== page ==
An Omaha millionaire who led a successful campaign to get several major food processors to stop selling foods made with saturated fats, Wednesday accused giant Nabisco Brands of “turning up its nose” at American consumers by refusing to do likewise.
Phil Sokolof made the comments after his National Heart Savers Assn. placed newspaper advertisements targeting Nabisco products--including a number of popular brands of cookies and other snacks--that contain the so-called tropical oils (coconut, palm and palm kernel oils) and lard. Saturated fats raise cholesterol levels in humans, contributing to the risk of heart attacks.
The ads mark the second time that Sokolof’s group has used the nation’s largest-circulation newspapers to accuse food manufacturers of “poisoning America” by making foods with tropical oils and lard. Sokolof, who made his money as a metal manufacturer, suffered a heart attack about 23 years ago and has become a crusader for changes in Americans’ diet.
His group’s first ads, which appeared late last year, spurred palm oil importers to launch a multimillion-dollar counterattack in the media, charging “powerful private interest groups” with a “smear campaign” designed to eliminate competition.
In Wednesday’s ads, the association noted that “11 food giants” have agreed to eliminate the tropical oils from all of their products. However, it added, “we are sorry to report that Nabisco Brands Inc. still markets over 30 products containing palm and or coconut oil and over 30 more containing lard. . . .The American public deserves better from its largest food processor.”
Nabisco, a unit of Atlanta-based RJR Nabisco, said in response that it actually has far fewer products than the ad claimed that contain saturated fats and that Nabisco has not ignored consumer demands for foods without the fats.
“We made a commitment some time ago. We have been making lots of changes,” Henry Sandbach, Nabisco’s vice president for public relations, said in a telephone interview.
The company has removed tropical oils from all crackers except the Triscuit brand, he said, and will discontinue the practice of spraying a “small amount” of coconut oil on Triscuits within a month. However, some crackers, including Ritz and Premium saltines, will still be made with lard. Also, the Oreo cookie formula continues to use lard.
Sandbach said that although the company has not made sweeping changes, it continues to study means of changing formulas to use ingredients other than those containing saturated fats. “We’re moving as quickly as possible,” he said.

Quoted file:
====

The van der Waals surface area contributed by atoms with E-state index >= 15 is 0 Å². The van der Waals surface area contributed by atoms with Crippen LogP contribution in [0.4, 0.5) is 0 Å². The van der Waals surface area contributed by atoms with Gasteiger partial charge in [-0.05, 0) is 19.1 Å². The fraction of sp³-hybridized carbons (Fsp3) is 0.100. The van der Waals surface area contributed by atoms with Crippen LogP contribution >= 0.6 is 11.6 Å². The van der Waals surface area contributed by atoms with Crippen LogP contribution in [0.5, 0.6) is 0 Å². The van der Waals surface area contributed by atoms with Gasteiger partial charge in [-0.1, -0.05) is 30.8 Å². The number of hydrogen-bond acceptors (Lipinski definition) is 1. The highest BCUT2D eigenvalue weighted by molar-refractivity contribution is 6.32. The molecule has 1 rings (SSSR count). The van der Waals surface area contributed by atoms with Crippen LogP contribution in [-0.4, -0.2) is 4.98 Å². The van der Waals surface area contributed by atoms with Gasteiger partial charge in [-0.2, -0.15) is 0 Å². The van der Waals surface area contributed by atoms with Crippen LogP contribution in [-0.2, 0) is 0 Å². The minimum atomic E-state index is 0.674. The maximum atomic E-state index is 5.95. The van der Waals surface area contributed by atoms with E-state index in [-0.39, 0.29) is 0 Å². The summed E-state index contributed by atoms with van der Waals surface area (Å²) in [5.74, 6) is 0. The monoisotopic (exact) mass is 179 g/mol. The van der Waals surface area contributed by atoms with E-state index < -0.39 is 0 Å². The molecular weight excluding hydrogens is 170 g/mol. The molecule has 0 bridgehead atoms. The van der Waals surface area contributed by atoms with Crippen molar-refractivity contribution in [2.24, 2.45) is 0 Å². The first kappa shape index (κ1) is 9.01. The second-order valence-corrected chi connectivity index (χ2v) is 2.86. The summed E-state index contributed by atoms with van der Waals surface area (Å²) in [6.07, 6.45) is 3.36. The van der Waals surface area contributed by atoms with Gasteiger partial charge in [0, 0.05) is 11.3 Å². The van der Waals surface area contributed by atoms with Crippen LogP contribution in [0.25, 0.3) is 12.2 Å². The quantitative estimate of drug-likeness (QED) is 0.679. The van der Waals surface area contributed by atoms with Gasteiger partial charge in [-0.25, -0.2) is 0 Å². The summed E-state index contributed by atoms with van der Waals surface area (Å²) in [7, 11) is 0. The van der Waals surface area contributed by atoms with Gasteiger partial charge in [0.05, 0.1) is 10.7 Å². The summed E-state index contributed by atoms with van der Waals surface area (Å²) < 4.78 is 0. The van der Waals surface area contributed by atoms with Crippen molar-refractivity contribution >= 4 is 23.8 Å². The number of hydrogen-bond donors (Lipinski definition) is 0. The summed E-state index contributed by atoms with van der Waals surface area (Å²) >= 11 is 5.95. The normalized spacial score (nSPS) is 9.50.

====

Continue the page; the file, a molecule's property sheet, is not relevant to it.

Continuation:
Food manufacturers frequently adjust food formulas because of changes in the prices of ingredients, analysts said, but they are reluctant to make wholesale changes that might alter the taste of a popular product, such as the Oreo cookie. Throughout the controversy, Nabisco has said it is concerned about tampering with a taste that it believes depends on the use of certain fats.
For Nabisco to make major changes anytime soon would “take some pretty footwork” simply because of the sheer size of its product line, said Stephen M. Carnes, an analyst with the investment firm of Piper, Jaffray & Hopwood in Minneapolis.
Sandbach said the recent $24.88-billion acquisition of RJR Nabisco by Kohlberg Kravis Roberts & Co. will not be a factor in considering food formula changes.
Sokolof’s crusade has been a boon to the American Soybean Assn., which started the campaign against tropical oils after such imports to the United States began to grow rapidly about three years ago. Despite the increase in imports, tropical oils have never accounted for more than 3% of the fat in the American diet.
However, citing warnings from health experts that Americans should reduce consumption of saturated fats, soybean producers urged food manufacturers to substitute soybean oil, which is lower in saturated fats. However, the soybean group has not addressed the lard issue because many of its members also raise hogs.
The stakes are high for soybean producers because soybean oil accounts for 35% of the value of the American soybean crop even though only 18% of the crop is used to make oil.
The stakes are perhaps higher for nations that export tropical oils. Malaysia, for example, exports about $2.4 billion a year worth of palm oil, accounting for more than 10% of its gross national product.